Last year, a female colleague of mine shared her experience of how she was bombarded by a visitor. She stated that the visitor contacted her by phone and inquired if she was an ordained pastor. She replied that she was not. The visitor then went on to state that if she were ordained, she would not show up at her church because she shouldn’t be ordained. I have heard countless stories of discrimination from my female colleagues. There are some who had to call the police on parishioners for fear of safety, there are those who are consistently being stripped of their title and are being called by their first names. There are those who have been publicly disrespected, and the list goes on. It is my belief that commissioning perpetuates the discrimination of female pastors. It is my belief that the General Conference decision to not allow Divisions to ordain female pastors perpetuates the intolerance and disrespect that female pastors receive. This decision is not inconsequential; it has real time effects upon us female pastors. In all honesty, commissioning strips away the female pastor’s self-respect and sense of somebodiness.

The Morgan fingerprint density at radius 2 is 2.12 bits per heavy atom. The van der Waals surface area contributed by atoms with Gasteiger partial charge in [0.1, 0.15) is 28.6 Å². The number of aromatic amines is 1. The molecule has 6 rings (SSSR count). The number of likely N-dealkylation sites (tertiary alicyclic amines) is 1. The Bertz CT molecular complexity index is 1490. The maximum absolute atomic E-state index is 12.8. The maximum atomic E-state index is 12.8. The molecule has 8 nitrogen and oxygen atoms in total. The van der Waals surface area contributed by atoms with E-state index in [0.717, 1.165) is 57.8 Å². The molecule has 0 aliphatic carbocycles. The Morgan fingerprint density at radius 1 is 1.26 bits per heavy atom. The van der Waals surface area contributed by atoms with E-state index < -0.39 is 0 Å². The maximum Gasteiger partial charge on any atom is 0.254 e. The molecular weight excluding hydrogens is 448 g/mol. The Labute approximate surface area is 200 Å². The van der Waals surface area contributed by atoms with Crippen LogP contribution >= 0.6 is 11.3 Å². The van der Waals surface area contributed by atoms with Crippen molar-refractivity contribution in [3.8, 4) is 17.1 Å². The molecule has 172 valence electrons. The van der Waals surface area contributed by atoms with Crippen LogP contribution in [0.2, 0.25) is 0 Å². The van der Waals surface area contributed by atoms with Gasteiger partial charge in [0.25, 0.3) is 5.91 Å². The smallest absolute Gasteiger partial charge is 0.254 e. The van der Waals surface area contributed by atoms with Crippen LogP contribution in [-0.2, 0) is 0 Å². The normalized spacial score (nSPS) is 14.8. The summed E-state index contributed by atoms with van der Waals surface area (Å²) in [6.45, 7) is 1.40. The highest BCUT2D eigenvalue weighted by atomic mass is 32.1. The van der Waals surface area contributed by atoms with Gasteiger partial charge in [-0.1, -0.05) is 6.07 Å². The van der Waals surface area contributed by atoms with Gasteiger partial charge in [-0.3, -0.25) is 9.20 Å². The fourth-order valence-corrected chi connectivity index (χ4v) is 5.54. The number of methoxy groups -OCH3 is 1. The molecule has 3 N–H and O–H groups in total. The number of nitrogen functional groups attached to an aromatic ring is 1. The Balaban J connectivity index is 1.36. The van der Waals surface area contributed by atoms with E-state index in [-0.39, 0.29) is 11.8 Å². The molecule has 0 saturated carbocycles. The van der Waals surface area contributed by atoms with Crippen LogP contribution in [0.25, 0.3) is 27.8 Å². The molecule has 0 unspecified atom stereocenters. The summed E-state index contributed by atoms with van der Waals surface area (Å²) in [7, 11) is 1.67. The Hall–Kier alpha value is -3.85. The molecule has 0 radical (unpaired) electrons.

As a female pastor, I believe it is my duty to break the barrier of silence and paralysis on the topic. My ultimate aim is not to defeat or to humiliate the General Conference and the Church, but to win an understanding of the unjust policy and practice against female pastors. As a Black woman, and as an immigrant, I am constantly fighting against injustices not only for myself, but for the people in my community who are experiencing the effects of an unjust system. Therefore, I cannot in good conscience sit idly by and wait for the injustice against women pastors to one day come to an end. History informs us that freedom is never voluntarily given to the oppressed, it is won with agitation and resistance. The GC should either ordain women pastors or not hire them at all, however, the latter will still exemplify injustice and discrimination.

 

This article is also available in German by clicking here.

 

Danielle Pilgrim, MDiv, is a pastor of the Seventh-day Adventist Church and is currently serving as the associate pastor of the Atlanta Berean SDA Church. 

Photo by Olayinka Babalola on Unsplash